Commercial properties especially high-yielding ones in prime locations, add diversity and act as a good hedge in an investment portfolio.
Having so far examined pure residential properties in our deal analysis series, this time we have decided to focus on a commercial property instead.
While Japanese commercial properties are very similar to residentials in most aspects, there are a few differences which are worth considering:
- Commercial properties tend to command higher rents and yields as a general rule, when compared to residential properties of similar profiles.
- Rent fees for commercial are more volatile and sensitive to economic cycles – while residential rent fees remain mostly untouched in Japan throughout a single tenancy. Commercial rents can and often will be increased or decreased based on regional averages whenever a tenancy lease is renewed. An established business with existing clientele which is running at a reasonable profit will always prefer to stay in its established location, and reasonable rent hikes are factored into their balance sheets as a rule.
- Similarly, vacancies are also more volatile as far as commercial properties are concerned. Whereas residential tenants will always need a place to live, businesses can and will re-size, move or stop operating altogether when things take a downturn.
Commercial properties often suffer more wear and tear when compared with residential properties, as they are used more extensively and by more occupants – if the business leasing the property has walk-in traffic and clientele, (such as a shop, school, etc), these damages will be even more pronounced – with the highest usage and damages reserved for businesses serving food and drinks such as bars and restaurants.
Fukuoka city, which we have written about a year ago in Issue #9, has been the target of a large exodus of Tokyo businessmen and company employees since 2011. Due to its geographical position as Japan’s gateway to Southeast Asia, a vast influx of Chinese investors crossing over from the north-west and purchasing large quantities of investment properties, would seem to also indicate the promise of this area. Monocle magazine has included Fukuoka city, the prefecture capital, in the world’s top 10 most liveable cities in 2014. In Q4-2012, Fukuoka city property prices have begun rising, and haven’t stopped since.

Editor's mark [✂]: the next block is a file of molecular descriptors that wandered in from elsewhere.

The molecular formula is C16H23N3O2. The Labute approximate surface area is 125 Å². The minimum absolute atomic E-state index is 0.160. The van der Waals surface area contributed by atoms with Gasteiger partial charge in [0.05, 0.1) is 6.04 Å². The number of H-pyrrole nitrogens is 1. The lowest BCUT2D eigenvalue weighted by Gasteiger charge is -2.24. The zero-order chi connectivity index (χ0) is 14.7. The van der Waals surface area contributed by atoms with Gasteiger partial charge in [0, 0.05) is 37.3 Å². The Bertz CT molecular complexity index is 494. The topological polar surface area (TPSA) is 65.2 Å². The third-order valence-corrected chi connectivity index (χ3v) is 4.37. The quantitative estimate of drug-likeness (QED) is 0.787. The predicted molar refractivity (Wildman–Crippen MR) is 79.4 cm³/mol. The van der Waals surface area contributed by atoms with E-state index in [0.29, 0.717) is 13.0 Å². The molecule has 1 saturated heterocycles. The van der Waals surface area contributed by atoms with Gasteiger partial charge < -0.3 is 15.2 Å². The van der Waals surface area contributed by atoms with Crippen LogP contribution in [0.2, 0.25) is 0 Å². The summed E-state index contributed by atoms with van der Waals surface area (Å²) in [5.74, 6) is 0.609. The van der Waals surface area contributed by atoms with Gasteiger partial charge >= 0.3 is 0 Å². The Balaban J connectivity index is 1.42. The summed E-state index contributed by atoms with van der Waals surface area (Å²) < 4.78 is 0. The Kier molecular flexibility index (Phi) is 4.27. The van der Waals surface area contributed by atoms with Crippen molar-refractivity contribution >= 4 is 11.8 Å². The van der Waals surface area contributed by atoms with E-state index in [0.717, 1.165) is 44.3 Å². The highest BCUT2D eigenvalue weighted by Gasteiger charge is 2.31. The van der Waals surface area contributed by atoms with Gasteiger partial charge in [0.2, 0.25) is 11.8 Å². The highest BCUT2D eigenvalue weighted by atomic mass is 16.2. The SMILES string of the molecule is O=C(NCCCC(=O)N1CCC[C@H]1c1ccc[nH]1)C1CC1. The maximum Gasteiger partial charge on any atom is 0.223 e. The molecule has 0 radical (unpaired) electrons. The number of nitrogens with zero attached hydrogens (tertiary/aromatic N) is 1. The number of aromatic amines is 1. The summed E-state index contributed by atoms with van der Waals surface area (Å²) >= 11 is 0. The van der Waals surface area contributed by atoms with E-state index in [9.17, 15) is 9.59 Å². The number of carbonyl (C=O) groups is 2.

Location – in the heart of Fukuoka’s central business district, and within only 5 minutes’ walking distance to the city’s main transport hub, Hakata station (bus/subway/train/bullet train). Without a doubt, the best spot in the city for a business.
Dual-purpose unit – current tenant is a Chinese trading company – but the property may be used for residential purposes as well if required in the future.
Exceptional yield for this location – 8.4% net pre-tax per annum – unusual for central city properties in Fukuoka, and even rarer for properties of this size (36.5 sqm).
Tenant has rent insurance, covering up to 3 months of delinquency – also obliged by lease to pay a cleaning and restoration fee upon vacating.
Three large renovations performed in 2013-2014 (exterior, water supply & drain pipes, new elevators installed).
Built in 1980 – one year prior to the introduction of the latest earthquake-resistant standards.
Previous building management company replaced in 2013 due to financial mis-management.
Current accumulated renovation/repair funds quite low, covering less than 5% of the purchase price per unit owner.
Upon its appointment, the new management company has immediately taken action to act on the large renovation items required – the building now seems to be in good hands. The lack of large accumulated funds is slightly disturbing, but with three large renovations already performed, chances of another large item being required in the near future is greatly reduced. Furthermore, the exceptionally high yield for this profile and location provides the investor with a buffer in case of monthly fees being raised or a one-off payment required, as annual yields will still be most likely acceptable.
Coupled with the fact that, in this particular location, prices have more than doubled in the course of the last five years, growth potential, while only a secondary criteria, is also quite likely – and more than compensates for the older build.
The tenant, in place for more than two years upon purchase, seems to be well established and profitable – with no late payments or other issues, and a rent insurance policy and cleaning/restoration fee most likely covering any substantial potential vacancy expenses.
Considering all of the above, our client, a Thailand-based family office, has decided to add this property to their already substantial portfolio – this purchase marked their second commercial/mixed purpose property purchase, and provided them with further diversity and hedging in an already highly profitable investment portfolio.